Clive Derby-Lewis, the man who killed Chris Hani, remains too ill to be transferred back to prison from hospital after an operation to treat gangrene, his lawyer said on Sunday.
Marius Coertze said Derby-Lewis, 74, was on a second course of antibiotics following an operation on Tuesday to remove dead tissue from his right leg. Doctors may yet have to amputate the limb to stop the infection from spreading.
“If the gangrene does not clear quickly, his lower right leg will have to be amputated to stop the infection spreading to the rest of his body.”
Coertze said Derby-Lewis's blood pressure had stabilised, but was likely to return to life threatening levels if he was transferred from the private hospital, where he is being treated, to prison.
He again accused prison authorities of deliberately neglecting Derby-Lewis's health problems and said prison guards were interfering with his medical treatment in hospital. They were keeping him chained to his bed, despite warnings from doctors that he could develop blood clots.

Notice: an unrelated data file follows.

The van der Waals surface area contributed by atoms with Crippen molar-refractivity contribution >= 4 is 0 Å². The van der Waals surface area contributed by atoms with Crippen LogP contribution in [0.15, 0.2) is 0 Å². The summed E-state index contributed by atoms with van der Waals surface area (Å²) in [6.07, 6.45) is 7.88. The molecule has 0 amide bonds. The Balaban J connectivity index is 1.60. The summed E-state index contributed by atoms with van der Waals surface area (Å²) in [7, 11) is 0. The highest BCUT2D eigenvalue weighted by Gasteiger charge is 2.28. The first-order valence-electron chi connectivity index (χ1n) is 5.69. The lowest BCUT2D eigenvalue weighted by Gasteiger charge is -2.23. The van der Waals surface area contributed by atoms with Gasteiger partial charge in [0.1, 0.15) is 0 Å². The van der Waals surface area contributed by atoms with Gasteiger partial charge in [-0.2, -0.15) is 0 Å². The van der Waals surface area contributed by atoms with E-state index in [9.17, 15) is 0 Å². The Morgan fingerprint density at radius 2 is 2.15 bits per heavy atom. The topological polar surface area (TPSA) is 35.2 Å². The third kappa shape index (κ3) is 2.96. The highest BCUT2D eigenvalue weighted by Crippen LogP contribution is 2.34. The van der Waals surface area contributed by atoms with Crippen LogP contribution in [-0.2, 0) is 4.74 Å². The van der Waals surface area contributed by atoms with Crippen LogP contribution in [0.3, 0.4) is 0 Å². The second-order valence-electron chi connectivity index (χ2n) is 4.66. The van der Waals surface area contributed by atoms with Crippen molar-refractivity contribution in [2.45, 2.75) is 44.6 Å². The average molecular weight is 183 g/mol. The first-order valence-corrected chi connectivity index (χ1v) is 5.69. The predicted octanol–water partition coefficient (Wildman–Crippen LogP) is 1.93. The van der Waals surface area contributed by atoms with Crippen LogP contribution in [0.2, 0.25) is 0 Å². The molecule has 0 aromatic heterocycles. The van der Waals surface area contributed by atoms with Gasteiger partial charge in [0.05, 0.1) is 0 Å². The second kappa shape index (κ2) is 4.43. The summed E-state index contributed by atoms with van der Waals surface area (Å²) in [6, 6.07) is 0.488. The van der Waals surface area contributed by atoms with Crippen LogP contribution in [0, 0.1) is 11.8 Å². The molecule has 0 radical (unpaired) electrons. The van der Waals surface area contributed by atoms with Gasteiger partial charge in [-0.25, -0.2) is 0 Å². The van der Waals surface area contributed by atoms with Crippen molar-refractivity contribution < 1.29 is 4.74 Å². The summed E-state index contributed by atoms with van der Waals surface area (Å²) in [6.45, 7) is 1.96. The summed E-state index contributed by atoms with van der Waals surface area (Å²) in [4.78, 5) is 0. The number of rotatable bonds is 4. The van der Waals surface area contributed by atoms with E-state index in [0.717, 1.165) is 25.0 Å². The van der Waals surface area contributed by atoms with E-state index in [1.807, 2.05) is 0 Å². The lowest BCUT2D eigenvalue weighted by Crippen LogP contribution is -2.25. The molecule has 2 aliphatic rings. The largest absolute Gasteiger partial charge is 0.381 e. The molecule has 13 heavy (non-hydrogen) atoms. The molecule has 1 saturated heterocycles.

“Doctors are shocked that prison personnel are openly and shamelessly seeking to damage his health,” Coertze said.
Prison authorities had ignored the fact that Derby-Lewis was suffering from advanced skin cancer on his face, he added.
“Correctional Services was clearly aware of Clive's condition but neglected and concealed it in the hope that he would die of 'natural causes' in jail. It would then have been quite easy to cover up their clandestine and inhumane actions,” he charged.
Derby-Lewis is serving a life term for the murder of SA Communist Party general secretary Hani on April 10, 1993.
He has applied for parole and the application is thought to be before the National Council on Correctional Services, awaiting referral to Correctional Services Minister Nosiviwe Mapisa-Nqakula for a decision.
Hani was shot in the head as he climbed out of his car outside his home in Dawn Park, Boksburg, by Polish immigrant Janusz Walus, using a pistol lent to him by Derby-Lewis, a Conservative Party MP.
Six months later, Walus and Derby-Lewis were convicted of murder and conspiracy to commit murder, and were sentenced to death.
However, this was commuted to life imprisonment in 1995, when capital punishment was abolished. - Sapa